Pakistani court strikes down anti-contempt law

Pakistan's parliament passed the law in July after the court convicted former Prime Minister Yousuf Raza Gilani of contempt and ousted him from office for failing to reopen an old corruption case against President Asif Ali Zardari.

Powered by automated translation

ISLAMABAD // Pakistan’s Supreme Court on Friday struck down a recently passed law to protect the prime minister from being charged with contempt of court and ousted from office, like his predecessor, for refusing to reopen an old corruption case against the president.

The ruling comes less than a week before the deadline set by the court for the current premier, Raja Pervaiz Ashraf, to tell the judges whether he will obey their order to write a letter to Swiss authorities asking them to reopen the graft case.

The government and court have been locked in conflict over the issue since the beginning of the year, stoking political instability that has distracted from what many in the country see as more pressing problems, such as the struggling economy and a Taliban insurgency.

The court could repeatedly disqualify prime ministers over the issue, undermining the government and forcing an early national.

Parliament passed the new law in early July after former Prime Minister Yousuf Raza Gilani was convicted of contempt and forced to step down. The law provided greater protection to the prime minister and other senior government officials against contempt charges.

The court struck down the law because it violated the basic principle of equality among the country’s citizens, said Zafr Ullah, a lawyer who challenged the law.

The government has refused to reopen the corruption case against Zardari, saying he enjoys immunity from prosecution while in office. His supporters have accused the court of relentlessly pursuing the matter because of bad blood between Chief Justice Iftikhar Chaudhry and the president.

The new prime minister, Ashraf, has also indicated he has no plans to write the letter to Swiss authorities. If the court convicts him of contempt and orders his removal from office, the government would be forced to once again seek support in parliament to elect a new premier or call early national elections.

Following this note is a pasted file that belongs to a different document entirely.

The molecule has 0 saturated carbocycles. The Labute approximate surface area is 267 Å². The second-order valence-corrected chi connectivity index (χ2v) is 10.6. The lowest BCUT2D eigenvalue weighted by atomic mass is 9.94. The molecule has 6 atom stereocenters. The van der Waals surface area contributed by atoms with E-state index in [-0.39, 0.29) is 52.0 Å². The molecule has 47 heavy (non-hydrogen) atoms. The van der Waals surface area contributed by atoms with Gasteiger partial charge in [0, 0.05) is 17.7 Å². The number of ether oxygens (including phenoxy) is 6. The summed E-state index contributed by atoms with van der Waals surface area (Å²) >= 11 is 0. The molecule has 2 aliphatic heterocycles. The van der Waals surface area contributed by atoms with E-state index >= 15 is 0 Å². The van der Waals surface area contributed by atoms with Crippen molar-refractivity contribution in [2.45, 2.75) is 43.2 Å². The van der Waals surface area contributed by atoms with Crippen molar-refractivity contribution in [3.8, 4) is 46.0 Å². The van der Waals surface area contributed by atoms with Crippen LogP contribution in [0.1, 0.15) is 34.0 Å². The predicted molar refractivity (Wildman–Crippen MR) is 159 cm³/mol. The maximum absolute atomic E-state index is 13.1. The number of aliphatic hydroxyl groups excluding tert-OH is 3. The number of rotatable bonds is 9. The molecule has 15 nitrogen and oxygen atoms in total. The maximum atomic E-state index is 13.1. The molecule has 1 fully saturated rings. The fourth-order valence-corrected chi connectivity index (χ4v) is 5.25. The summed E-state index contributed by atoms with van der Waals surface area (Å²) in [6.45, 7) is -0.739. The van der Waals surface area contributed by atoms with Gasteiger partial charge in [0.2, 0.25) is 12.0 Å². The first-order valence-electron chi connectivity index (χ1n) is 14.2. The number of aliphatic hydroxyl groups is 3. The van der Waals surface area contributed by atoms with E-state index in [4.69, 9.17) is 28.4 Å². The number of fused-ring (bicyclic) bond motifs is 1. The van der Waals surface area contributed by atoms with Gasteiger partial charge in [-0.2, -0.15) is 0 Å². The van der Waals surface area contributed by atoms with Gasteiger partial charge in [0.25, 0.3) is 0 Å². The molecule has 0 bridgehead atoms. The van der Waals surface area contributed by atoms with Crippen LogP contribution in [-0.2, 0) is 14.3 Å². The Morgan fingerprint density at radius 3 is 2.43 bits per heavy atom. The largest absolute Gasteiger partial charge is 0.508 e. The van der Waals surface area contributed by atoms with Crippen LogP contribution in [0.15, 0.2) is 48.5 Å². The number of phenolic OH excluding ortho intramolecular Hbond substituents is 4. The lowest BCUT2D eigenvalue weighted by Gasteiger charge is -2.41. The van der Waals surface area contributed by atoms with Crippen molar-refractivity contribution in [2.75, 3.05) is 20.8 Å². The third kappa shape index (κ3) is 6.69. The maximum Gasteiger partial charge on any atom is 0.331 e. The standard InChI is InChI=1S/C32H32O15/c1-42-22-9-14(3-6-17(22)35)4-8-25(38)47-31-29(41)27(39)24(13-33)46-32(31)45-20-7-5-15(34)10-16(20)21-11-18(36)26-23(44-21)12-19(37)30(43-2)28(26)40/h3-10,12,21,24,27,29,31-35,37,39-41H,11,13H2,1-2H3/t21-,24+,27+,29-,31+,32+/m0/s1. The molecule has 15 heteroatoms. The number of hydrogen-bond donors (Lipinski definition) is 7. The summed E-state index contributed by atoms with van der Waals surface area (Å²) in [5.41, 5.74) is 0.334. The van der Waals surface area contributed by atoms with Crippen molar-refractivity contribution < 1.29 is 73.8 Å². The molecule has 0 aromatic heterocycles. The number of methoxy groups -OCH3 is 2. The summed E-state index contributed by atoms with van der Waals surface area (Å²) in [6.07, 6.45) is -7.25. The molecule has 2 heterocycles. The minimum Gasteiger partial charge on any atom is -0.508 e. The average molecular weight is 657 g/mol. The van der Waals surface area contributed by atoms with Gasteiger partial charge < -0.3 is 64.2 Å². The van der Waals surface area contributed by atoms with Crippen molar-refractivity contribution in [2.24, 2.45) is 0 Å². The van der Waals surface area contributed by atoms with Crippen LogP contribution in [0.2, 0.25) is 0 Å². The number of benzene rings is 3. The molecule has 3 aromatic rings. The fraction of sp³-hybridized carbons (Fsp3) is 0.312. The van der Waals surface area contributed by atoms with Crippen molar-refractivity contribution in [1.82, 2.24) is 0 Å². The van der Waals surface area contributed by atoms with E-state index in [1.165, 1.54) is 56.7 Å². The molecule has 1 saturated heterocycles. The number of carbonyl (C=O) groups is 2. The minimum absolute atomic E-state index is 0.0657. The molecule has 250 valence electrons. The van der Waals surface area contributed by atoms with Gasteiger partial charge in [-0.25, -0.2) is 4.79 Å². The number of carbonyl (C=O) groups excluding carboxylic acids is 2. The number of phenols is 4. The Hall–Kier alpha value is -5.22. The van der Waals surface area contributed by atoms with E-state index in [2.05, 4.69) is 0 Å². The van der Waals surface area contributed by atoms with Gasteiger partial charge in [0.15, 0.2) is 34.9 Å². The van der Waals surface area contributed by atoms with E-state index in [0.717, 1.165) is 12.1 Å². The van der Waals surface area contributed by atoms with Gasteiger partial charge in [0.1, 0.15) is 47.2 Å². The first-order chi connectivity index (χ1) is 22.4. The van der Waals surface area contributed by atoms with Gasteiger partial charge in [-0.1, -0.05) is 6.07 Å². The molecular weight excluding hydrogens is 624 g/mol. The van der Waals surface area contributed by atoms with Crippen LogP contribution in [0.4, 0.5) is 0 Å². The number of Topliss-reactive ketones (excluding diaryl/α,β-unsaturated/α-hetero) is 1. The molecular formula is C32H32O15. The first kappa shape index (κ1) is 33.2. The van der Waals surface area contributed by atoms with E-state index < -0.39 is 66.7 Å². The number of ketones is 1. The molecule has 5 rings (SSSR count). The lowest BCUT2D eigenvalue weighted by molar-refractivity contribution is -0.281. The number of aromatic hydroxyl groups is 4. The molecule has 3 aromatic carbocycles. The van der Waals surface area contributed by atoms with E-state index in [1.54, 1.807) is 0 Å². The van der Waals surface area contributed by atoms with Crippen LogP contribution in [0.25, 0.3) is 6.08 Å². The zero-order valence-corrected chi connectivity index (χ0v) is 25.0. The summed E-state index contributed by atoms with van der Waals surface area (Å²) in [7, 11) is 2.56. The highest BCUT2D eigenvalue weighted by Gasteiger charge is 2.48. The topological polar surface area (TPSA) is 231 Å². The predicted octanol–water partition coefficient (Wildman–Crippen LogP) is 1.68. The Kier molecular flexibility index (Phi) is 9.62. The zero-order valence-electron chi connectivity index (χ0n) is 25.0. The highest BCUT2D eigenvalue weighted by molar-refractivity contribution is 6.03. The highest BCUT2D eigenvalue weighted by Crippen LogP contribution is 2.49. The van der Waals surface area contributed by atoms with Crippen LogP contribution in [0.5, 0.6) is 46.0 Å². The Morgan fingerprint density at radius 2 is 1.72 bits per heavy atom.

It’s unclear which option the government would choose. The ruling Pakistan People’s Party has been keen on holding elections as scheduled in early 2013 because it could then boast being the first civilian government to serve a full five-year term in the country’s 65-year history. Past governments have been toppled by the direct or indirect intervention of the army, often with the help if the judiciary.

The case against Zardari relates to kickbacks he and his late wife, former Prime Minister Benazir Bhutto, allegedly received from Swiss companies when Bhutto was in power in the 1990s. They were found guilty in absentia in a Swiss court in 2003.

Zardari appealed, but Swiss prosecutors dropped the case after the Pakistani parliament passed an ordinance giving the president and others immunity from old corruption cases that many agreed were politically motivated.

The measure was criticized by many in Pakistan, who saw it as an attempt to subvert the law. The Supreme Court ruled it unconstitutional in 2009 and ordered the government to write to Swiss authorities requesting they reopen the case.

A Swiss prosecutor told the media last year that Geneva couldn’t bring proceedings against Zardari because he has immunity as a head of state.

The Supreme Court has also said it would respect the president’s immunity, but it still wants the government to write the letter to the Swiss and is frustrated the government has long disobeyed its orders to do so.

The court has ordered the government to declare whether it will write the letter by Aug. 8.